The Renaissance And Renaissance In Music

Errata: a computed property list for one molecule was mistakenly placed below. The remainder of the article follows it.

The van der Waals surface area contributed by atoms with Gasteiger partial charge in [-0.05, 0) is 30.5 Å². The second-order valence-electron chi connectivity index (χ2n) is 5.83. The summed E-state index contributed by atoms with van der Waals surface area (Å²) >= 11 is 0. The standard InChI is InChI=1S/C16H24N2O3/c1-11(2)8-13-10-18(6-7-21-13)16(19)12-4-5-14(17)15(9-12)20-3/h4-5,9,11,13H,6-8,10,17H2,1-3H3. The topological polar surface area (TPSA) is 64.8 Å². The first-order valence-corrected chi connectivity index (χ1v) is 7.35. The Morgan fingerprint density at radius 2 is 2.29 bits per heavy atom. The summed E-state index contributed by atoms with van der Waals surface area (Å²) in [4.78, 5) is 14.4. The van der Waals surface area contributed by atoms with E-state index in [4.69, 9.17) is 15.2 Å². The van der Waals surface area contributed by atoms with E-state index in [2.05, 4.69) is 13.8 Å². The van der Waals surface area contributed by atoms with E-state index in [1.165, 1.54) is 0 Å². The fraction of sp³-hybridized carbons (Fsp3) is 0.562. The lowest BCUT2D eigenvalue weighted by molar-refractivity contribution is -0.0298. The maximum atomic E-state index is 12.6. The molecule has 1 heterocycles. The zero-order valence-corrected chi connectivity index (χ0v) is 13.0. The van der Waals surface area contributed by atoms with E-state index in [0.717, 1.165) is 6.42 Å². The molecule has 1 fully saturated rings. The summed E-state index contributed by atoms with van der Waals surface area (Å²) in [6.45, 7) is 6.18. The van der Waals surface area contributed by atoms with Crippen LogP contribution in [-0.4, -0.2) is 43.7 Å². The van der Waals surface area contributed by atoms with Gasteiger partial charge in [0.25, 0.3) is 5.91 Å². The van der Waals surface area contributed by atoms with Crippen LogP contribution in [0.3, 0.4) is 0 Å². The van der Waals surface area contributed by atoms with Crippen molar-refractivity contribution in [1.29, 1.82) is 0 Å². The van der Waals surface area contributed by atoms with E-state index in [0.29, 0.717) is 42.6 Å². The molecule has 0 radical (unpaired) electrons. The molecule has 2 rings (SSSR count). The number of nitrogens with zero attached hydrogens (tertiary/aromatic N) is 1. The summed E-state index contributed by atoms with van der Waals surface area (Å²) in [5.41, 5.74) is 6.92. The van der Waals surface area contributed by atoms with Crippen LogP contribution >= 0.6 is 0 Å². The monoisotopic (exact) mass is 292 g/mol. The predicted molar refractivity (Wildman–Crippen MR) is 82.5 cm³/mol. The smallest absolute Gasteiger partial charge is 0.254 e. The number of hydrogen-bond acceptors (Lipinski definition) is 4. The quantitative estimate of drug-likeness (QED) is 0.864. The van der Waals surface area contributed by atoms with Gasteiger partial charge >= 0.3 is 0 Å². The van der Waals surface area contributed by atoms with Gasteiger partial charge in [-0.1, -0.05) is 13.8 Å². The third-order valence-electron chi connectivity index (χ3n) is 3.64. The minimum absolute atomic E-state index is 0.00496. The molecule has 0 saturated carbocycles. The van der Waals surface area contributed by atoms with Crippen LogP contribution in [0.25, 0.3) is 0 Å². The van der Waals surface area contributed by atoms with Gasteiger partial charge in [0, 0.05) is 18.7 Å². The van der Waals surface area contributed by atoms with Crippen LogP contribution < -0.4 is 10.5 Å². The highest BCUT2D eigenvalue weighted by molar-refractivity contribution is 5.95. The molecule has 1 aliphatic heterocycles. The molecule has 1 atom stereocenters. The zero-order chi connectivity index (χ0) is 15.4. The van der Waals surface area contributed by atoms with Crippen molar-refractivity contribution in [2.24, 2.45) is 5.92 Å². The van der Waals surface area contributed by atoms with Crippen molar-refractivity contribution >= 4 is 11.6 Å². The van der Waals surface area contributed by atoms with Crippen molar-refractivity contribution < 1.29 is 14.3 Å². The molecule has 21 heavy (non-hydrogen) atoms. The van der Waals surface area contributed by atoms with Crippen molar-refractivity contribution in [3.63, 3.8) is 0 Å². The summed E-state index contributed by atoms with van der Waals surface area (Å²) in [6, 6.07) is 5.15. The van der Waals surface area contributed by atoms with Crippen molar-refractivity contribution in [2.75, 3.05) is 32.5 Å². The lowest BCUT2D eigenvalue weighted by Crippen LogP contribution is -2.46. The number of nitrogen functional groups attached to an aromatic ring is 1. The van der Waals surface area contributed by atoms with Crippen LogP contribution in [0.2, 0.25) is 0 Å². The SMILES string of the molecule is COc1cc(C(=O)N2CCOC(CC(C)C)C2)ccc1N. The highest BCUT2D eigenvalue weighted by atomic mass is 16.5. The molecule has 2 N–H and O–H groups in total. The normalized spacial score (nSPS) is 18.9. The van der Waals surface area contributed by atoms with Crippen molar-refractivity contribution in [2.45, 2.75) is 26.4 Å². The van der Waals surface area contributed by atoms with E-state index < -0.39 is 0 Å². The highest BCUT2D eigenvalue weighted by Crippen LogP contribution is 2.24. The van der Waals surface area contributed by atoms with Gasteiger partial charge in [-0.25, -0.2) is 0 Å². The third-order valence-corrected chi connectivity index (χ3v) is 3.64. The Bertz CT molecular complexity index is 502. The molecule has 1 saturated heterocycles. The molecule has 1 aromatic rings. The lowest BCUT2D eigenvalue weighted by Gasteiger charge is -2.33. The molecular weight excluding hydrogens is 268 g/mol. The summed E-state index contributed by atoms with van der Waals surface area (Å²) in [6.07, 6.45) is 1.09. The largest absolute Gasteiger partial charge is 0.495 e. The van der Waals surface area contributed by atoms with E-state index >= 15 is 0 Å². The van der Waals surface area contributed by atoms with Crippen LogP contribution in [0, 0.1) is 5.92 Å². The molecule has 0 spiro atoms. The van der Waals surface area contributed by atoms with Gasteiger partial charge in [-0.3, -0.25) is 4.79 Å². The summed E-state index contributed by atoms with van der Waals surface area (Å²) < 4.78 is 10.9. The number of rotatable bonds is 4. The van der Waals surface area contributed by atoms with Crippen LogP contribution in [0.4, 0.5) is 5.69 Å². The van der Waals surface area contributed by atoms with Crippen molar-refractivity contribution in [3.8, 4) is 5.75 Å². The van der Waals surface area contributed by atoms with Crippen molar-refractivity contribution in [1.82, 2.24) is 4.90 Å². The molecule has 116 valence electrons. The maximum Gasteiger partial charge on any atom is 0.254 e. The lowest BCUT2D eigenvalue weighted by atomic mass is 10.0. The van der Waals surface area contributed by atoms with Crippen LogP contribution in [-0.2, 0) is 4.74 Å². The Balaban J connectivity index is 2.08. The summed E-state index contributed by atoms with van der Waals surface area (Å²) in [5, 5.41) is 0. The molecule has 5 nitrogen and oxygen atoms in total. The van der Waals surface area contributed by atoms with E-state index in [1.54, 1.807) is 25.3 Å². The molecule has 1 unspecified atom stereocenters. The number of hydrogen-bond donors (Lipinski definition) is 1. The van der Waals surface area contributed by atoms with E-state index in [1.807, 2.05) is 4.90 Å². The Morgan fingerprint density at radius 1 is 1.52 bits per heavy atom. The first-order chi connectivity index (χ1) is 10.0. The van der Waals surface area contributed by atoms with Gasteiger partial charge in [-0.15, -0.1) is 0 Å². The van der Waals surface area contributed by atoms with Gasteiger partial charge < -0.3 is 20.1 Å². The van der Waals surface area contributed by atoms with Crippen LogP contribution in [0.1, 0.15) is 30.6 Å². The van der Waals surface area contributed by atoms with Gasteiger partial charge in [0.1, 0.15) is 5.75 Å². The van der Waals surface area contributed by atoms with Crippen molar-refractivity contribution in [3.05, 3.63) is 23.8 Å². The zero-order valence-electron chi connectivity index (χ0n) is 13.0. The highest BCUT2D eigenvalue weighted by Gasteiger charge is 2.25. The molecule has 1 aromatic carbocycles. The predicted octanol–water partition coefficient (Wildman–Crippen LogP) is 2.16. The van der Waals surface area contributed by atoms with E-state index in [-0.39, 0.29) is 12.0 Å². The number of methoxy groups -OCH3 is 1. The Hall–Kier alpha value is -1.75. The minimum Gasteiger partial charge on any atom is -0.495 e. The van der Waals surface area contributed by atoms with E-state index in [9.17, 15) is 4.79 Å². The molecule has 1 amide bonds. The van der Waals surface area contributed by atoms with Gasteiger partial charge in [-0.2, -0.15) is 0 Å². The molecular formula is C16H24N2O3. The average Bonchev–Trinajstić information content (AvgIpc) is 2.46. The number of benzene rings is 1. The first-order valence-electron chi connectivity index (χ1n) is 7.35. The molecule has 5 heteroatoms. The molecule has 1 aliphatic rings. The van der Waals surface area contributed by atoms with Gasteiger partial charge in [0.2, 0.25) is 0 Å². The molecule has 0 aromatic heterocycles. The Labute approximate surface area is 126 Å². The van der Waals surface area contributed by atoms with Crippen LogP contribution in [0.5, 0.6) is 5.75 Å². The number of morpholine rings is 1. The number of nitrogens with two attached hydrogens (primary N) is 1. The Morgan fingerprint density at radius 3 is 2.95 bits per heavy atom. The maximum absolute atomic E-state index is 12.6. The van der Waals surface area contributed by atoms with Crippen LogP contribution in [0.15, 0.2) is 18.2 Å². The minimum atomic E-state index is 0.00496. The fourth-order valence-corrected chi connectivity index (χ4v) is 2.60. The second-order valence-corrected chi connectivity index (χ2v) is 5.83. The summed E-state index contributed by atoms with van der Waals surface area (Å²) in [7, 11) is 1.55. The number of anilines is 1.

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The Renaissance and Baroque eras played a very important role in today’s music. The Renaissance was also known as the “awakening” or like many scholars call it the “rebirth,” The Renaissance era was both a change in the culture and society but most importantly also in music and its form. The Renaissance era took place in Europe during the 14th-17th Century. During this period many people started to question many things in society they didn’t believe many thing they had been told or they didn’t understand why they had to do certain thing without any explanation. As far in music many people did not know how to read music and at this time also instrument were being introduced to music. The ability to read music, or to sing was considered a privilege, and only those of royalty took great pride in those abilities. In the baroque era in music spanning from the 1600’s to mid 1700’s is known as the age of Absolutism. The word baroque comes from the Portuguese language, and originally was used to describe something in a negative way. For example, composer Jean-Jacques Rousseau described it as “Baroque music is that in which harmony is confused, charged with modulations and dissonances, the melody are harsh, the intonation difficult and the movement horrible.” These two eras have been the backbone of what 20th Century music is composed, and has been a journey through vocal and instrumental music throughout the 15th, 16th, and 17th century (Bonds). The development of the style of music during the renaissance can be traced back to the genres of importance to the music composers of that time. Sacred vocal music in the 15th century had two genres known as the Mass and motet the composers of this time cultivated these genres intensely. The ... ... middle of paper ... ...f only two octaves and required much work using both hands doing completely different things. The clavicord eveled in the 15th century and the harpsichord also emerged in the late 14th century and smaller varieties emerged later. The stringed instruments in the renaissance era consisted of the lute, which is a pear shaped instrument and a backwards peg box, was the most common plucked string instrument. The vihuela and guitar that originated in Spain, the cittern and orpharion had a flat back. The mandora and mandolin were also popular. Viola and Violin families also played a huge role in the renaissance when they emerged in the late 15th century The Shawm and the crumhorn remain the principle double-reed instruments throughout the renaissance. Also the slide trumpet and many other brass instruments came to life and were started to be used even more (Bonds 144-147).
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